I see it all the time – systems and procedures hampering the customer experience – and its never the fault of the person looking after the customer.
I see banks insisting on a two-hour mortgage interview which customers dread, websites insisting you phone them to change an address and unnecessary queues at Aldi when only one person is manning the checkout.
We’ve recently moved house and needed some furniture for our new bedroom, so we chose Oak Furniture land because their products and prices are brilliant. We were given a three-hour window for delivery and sure enough, they turned up on time.
That’s where the good news ended. Our new home has a narrow front door and winding staircase and you can imagine their faces when I politely requested they carry the box up these stairs into the front bedroom. The box contained a four-door double wardrobe made of oak naturally and extremely bulky and heavy.
Grunts of disapproval, mutterings of being unable to do this, impossible, ridiculous, almost rude. They did it though, took 45 minutes, had to remove the furniture from the box and take it up in parts, but it worked. They left it sprawled all over the bedroom with farewell murmurings of should’ve been away 30 minutes ago – well behind schedule now.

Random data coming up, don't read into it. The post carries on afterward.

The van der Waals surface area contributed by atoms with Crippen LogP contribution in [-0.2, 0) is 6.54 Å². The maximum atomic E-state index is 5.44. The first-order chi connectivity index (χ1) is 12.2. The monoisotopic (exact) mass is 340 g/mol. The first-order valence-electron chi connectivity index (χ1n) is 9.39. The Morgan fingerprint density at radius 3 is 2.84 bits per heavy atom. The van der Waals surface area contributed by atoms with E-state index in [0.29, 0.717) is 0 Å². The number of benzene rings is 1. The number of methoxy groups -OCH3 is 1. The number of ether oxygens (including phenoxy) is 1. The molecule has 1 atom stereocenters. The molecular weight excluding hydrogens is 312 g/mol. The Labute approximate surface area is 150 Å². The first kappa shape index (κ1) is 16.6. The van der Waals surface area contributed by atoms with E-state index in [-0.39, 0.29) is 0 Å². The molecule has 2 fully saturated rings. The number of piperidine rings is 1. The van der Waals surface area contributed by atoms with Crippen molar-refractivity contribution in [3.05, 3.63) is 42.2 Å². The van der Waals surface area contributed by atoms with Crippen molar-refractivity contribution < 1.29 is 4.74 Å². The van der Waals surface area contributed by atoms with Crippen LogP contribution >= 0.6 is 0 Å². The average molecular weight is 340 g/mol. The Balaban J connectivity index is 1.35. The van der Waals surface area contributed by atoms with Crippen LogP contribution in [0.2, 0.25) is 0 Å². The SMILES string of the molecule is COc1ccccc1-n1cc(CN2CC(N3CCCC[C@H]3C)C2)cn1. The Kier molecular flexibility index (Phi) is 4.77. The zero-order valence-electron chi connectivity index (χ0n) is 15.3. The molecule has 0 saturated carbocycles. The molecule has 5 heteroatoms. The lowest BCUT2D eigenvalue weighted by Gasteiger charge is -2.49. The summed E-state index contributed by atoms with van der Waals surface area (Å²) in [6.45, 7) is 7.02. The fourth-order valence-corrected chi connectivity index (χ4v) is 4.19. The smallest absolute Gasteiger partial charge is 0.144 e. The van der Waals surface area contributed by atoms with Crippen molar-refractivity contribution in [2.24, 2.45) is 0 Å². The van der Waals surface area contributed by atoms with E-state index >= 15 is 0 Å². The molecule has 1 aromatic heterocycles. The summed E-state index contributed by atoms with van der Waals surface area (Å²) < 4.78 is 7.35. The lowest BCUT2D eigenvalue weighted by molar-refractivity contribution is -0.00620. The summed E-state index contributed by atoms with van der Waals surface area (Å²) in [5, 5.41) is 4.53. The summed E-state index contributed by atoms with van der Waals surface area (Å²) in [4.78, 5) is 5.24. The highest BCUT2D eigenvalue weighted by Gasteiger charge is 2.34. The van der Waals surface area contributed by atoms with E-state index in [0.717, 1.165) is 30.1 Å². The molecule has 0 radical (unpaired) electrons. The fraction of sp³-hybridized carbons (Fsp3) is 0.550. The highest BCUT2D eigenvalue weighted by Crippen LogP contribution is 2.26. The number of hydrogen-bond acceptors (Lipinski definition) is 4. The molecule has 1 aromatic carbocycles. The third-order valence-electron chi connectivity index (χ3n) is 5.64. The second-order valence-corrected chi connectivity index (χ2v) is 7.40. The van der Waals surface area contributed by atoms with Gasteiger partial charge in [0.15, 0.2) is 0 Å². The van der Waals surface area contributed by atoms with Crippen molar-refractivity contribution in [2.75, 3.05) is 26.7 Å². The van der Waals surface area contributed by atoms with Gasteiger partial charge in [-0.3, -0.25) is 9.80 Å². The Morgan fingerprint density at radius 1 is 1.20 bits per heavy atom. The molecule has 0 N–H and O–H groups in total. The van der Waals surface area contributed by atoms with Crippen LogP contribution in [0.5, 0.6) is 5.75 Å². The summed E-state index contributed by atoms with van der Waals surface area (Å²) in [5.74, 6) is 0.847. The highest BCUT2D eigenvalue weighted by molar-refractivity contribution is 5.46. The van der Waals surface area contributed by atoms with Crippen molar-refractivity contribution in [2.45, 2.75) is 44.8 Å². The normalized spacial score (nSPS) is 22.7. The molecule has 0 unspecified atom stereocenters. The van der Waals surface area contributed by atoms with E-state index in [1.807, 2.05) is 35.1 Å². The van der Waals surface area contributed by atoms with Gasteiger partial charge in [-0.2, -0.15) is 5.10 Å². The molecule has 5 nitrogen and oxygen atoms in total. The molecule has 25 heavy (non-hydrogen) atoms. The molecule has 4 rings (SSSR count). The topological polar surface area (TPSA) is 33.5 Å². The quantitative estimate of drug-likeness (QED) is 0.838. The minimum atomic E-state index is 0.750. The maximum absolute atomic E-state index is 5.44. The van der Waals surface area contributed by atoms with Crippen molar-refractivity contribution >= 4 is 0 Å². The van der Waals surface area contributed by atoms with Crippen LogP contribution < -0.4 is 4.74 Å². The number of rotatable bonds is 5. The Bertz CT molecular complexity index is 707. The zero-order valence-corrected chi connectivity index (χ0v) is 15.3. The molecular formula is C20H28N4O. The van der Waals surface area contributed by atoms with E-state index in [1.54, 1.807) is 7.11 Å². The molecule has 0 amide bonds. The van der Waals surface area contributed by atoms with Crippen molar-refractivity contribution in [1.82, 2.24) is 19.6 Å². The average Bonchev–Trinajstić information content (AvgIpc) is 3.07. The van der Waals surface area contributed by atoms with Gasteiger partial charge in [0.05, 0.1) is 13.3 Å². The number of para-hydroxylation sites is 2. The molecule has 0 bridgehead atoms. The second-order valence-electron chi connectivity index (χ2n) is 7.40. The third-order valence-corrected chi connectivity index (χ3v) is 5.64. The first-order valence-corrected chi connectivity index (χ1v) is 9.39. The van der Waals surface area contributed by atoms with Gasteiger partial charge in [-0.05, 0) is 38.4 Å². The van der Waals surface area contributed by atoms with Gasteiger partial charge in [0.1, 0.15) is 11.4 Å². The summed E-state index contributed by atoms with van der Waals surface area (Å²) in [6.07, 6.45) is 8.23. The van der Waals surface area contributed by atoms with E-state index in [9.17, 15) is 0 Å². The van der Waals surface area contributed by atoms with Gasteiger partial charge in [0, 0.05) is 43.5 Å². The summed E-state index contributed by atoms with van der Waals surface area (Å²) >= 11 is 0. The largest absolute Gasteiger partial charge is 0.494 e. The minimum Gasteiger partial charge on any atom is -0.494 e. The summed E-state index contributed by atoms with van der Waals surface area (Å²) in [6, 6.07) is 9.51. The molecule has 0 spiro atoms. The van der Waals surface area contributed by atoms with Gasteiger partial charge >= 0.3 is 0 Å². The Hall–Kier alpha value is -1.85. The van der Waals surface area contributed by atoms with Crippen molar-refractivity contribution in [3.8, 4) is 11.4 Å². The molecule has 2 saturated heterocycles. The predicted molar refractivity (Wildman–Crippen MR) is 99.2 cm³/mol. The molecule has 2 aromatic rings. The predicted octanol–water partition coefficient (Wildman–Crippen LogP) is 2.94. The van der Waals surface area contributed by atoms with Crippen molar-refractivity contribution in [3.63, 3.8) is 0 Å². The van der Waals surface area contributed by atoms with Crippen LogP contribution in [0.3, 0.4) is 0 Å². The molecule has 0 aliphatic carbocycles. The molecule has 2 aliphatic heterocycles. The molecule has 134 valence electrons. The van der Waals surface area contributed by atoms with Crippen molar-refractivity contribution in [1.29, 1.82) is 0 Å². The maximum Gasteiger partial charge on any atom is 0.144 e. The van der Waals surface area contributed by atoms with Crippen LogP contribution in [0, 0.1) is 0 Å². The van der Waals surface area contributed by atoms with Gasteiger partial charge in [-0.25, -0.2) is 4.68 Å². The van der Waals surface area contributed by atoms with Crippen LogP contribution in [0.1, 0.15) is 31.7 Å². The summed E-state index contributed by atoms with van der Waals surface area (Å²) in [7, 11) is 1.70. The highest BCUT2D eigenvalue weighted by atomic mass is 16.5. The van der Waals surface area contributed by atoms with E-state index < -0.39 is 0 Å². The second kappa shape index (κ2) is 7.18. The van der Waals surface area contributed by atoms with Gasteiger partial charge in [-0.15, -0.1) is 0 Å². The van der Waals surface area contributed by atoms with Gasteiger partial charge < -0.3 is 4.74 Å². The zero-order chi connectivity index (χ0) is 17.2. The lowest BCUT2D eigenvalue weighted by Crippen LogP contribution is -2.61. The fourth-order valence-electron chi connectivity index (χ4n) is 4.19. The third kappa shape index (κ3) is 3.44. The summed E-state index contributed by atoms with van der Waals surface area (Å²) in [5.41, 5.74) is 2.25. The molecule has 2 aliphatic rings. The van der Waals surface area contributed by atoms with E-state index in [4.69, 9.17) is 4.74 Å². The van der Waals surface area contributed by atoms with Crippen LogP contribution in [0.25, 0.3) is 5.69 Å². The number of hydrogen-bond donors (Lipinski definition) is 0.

You see, that’s the point that I learnt later. These delivery guys are on a strict timetable and are paid and rewarded on achieving this. Our delivery put them back almost an hour and they would get it “in the neck” from their boss.
The call handler at Oak Furntureland promised to send them on a half-day training course on customer service when my partner complained. I feel very sorry for the trainer.
What they need to do is change their policy of such a tight schedule, put in more delivery teams and the problem will be solved. No ones wants to give a bad service, but that timetable didn’t allow for it.
Not a good experience
The moral? Have a quick look at your policies and procedures, ask your team what’s holding them back giving good service – they’ll tell you. Even if you’re a small firm, this is a great exercise. If Oak Furniture Land are listening. There’s no veneer in that.